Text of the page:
A few weeks ago I mentioned the lurid record jackets that American record companies deployed to promote standard repertory back in the sixties and seventies. Steve Swartz has scanned for me a startling example from the old Soviet label Melodiya. It really speaks for itself, doesn't it? Mr. Swartz, by the way is known to music critics as the ace promotion man at Boosey & Hawkes. He studied composition with none other than Morton Feldman. He is also, I was surprised to find, the expressive lead singer of a jazz-folk fusion band called Songs from a Random House, which combines soprano and baritone ukeleles with viola, string bass, and drums. Their new record is called gListen, and it's a bright, quirky, tuneful work.
In other e-mail news, Nico Muhly has made a striking theoretical breakthrough in the understanding of a significant contemporary work. At the risk of boring readers with musicological arcana, I will reprint his essay in its entirety:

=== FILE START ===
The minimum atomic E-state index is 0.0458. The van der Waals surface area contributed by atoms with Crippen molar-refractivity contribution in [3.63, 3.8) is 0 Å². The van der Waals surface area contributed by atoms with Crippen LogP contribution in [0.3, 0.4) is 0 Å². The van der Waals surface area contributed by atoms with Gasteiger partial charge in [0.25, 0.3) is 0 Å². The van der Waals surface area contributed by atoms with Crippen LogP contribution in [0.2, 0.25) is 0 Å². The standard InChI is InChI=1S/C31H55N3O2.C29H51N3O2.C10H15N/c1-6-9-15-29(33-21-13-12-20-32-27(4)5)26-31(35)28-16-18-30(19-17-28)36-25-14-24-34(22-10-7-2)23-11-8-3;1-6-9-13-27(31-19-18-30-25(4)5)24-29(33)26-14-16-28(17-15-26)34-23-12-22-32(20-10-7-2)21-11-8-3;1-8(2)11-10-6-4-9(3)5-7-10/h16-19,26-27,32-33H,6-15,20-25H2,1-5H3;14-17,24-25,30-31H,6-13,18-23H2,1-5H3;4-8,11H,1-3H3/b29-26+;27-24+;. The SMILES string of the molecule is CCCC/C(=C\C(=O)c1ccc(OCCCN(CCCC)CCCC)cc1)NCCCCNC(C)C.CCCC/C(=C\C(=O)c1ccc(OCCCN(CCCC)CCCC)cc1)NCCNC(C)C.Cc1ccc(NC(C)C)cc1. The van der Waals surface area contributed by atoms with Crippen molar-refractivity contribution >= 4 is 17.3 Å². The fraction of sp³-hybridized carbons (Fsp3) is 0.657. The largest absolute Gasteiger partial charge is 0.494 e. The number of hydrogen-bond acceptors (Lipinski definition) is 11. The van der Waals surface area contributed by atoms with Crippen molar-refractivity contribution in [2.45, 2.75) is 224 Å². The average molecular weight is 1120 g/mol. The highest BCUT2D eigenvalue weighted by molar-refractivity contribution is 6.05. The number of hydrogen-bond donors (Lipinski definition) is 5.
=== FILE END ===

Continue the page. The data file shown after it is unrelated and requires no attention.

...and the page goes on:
MILKSHAKE by Kelis
Finger Cymbal Scheme
1. The 4-bar phrases exist in two formats, here called A and B.
2. The 4-bar phrases alternate between A and B regardless of how they fall on the scheme of verse/chorus.
3. There is a 1 bar introduction.
PHRASE A: Finger Cymbal hit on 4th beat of 2nd bar.
PHRASE B: Finger Cymbal hit on 4th beat of 3rd bar.
We look forward to an expanded version of this analysis in the pages of Perspectives of New Music.